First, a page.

By Samita Sen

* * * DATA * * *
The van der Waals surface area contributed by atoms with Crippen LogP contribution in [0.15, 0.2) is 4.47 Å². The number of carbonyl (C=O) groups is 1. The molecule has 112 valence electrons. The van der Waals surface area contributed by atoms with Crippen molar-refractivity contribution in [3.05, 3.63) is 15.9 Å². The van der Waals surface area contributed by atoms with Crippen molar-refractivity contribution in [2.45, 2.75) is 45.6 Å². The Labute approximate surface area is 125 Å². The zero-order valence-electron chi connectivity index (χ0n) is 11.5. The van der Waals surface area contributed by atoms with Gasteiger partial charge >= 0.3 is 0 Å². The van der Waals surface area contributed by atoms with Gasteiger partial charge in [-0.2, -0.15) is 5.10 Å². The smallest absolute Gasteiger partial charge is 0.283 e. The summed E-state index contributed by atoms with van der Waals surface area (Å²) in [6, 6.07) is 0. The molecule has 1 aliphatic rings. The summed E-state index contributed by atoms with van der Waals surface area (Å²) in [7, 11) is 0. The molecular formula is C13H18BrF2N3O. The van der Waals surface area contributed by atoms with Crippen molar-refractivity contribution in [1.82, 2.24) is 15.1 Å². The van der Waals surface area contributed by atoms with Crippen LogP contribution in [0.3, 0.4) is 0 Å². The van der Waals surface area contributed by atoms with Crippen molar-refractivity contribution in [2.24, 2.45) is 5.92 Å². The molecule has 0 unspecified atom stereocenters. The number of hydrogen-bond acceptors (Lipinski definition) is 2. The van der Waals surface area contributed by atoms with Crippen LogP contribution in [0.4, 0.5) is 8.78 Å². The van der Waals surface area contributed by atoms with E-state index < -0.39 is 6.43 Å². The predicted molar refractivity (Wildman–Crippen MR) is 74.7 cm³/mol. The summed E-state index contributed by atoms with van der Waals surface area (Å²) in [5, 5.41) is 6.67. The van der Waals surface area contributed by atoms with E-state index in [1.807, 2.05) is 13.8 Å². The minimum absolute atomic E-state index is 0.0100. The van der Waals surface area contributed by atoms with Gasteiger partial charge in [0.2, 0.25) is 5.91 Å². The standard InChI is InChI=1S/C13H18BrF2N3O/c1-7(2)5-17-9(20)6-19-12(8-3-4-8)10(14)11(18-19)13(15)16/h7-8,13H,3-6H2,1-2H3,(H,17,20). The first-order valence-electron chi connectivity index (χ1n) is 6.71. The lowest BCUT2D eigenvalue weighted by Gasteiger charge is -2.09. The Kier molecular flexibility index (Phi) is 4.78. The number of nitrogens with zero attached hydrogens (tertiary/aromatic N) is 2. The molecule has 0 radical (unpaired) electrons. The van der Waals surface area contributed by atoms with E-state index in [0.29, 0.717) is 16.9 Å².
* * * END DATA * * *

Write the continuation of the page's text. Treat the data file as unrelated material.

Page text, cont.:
Samita Sen's history of laboring women in Bengal in the late nineteenth and early twentieth centuries considers how social constructions of gender shaped their lives. The author demonstrates how the long-term trends in the Indian economy devalued women's labor, establishing patterns of urban migration and changing gender equations within the family. She relates these trends to the spread of dowry, enforced widowhood and child marriage. The study will make a significant contribution to the understanding of the social and economic history of colonial India and to notions of gender construction.